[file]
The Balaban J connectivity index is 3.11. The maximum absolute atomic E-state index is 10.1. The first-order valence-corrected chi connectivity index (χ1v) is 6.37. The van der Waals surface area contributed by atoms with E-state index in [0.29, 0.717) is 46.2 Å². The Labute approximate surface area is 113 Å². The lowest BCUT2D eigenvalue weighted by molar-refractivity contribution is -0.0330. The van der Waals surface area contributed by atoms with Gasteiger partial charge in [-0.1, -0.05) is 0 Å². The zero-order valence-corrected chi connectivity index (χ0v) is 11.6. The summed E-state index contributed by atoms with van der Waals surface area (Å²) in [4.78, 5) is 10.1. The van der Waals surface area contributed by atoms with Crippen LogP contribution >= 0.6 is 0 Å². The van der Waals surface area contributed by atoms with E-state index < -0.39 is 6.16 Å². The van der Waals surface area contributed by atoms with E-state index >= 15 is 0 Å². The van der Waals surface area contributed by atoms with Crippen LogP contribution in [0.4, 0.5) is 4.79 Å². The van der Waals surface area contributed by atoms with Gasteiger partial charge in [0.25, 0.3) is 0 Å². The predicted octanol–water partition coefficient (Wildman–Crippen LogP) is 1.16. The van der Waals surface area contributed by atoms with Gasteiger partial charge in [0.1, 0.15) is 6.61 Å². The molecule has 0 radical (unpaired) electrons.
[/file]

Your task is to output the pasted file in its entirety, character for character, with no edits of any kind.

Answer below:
The Balaban J connectivity index is 3.11. The maximum absolute atomic E-state index is 10.1. The first-order valence-corrected chi connectivity index (χ1v) is 6.37. The van der Waals surface area contributed by atoms with E-state index in [0.29, 0.717) is 46.2 Å². The Labute approximate surface area is 113 Å². The lowest BCUT2D eigenvalue weighted by molar-refractivity contribution is -0.0330. The van der Waals surface area contributed by atoms with Gasteiger partial charge in [-0.1, -0.05) is 0 Å². The zero-order valence-corrected chi connectivity index (χ0v) is 11.6. The summed E-state index contributed by atoms with van der Waals surface area (Å²) in [4.78, 5) is 10.1. The van der Waals surface area contributed by atoms with Crippen LogP contribution >= 0.6 is 0 Å². The van der Waals surface area contributed by atoms with E-state index < -0.39 is 6.16 Å². The van der Waals surface area contributed by atoms with E-state index >= 15 is 0 Å². The van der Waals surface area contributed by atoms with Crippen LogP contribution in [0.4, 0.5) is 4.79 Å². The van der Waals surface area contributed by atoms with Gasteiger partial charge in [0.25, 0.3) is 0 Å². The predicted octanol–water partition coefficient (Wildman–Crippen LogP) is 1.16. The van der Waals surface area contributed by atoms with Gasteiger partial charge in [0.1, 0.15) is 6.61 Å². The molecule has 0 radical (unpaired) electrons.